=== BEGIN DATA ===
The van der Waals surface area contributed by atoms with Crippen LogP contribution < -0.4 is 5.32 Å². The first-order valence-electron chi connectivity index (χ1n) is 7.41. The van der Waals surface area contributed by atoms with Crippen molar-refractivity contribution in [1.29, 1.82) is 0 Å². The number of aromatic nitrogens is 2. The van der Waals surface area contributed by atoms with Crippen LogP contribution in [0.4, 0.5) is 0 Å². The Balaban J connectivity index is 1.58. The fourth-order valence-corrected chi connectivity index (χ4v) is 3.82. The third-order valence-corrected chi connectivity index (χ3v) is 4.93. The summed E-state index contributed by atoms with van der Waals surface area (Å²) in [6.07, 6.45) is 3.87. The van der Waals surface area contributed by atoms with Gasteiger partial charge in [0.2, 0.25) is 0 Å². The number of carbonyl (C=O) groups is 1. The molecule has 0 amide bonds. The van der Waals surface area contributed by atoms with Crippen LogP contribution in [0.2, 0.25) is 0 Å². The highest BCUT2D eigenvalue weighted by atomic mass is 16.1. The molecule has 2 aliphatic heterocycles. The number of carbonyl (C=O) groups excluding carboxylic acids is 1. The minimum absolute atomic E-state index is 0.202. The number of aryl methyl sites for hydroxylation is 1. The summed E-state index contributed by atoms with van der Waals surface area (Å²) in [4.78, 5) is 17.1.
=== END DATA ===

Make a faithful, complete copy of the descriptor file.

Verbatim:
The van der Waals surface area contributed by atoms with Crippen LogP contribution < -0.4 is 5.32 Å². The first-order valence-electron chi connectivity index (χ1n) is 7.41. The van der Waals surface area contributed by atoms with Crippen molar-refractivity contribution in [1.29, 1.82) is 0 Å². The number of aromatic nitrogens is 2. The van der Waals surface area contributed by atoms with Crippen LogP contribution in [0.4, 0.5) is 0 Å². The Balaban J connectivity index is 1.58. The fourth-order valence-corrected chi connectivity index (χ4v) is 3.82. The third-order valence-corrected chi connectivity index (χ3v) is 4.93. The summed E-state index contributed by atoms with van der Waals surface area (Å²) in [6.07, 6.45) is 3.87. The van der Waals surface area contributed by atoms with Gasteiger partial charge in [0.2, 0.25) is 0 Å². The number of carbonyl (C=O) groups is 1. The molecule has 0 amide bonds. The van der Waals surface area contributed by atoms with Crippen LogP contribution in [0.2, 0.25) is 0 Å². The highest BCUT2D eigenvalue weighted by atomic mass is 16.1. The molecule has 2 aliphatic heterocycles. The number of carbonyl (C=O) groups excluding carboxylic acids is 1. The minimum absolute atomic E-state index is 0.202. The number of aryl methyl sites for hydroxylation is 1. The summed E-state index contributed by atoms with van der Waals surface area (Å²) in [4.78, 5) is 17.1.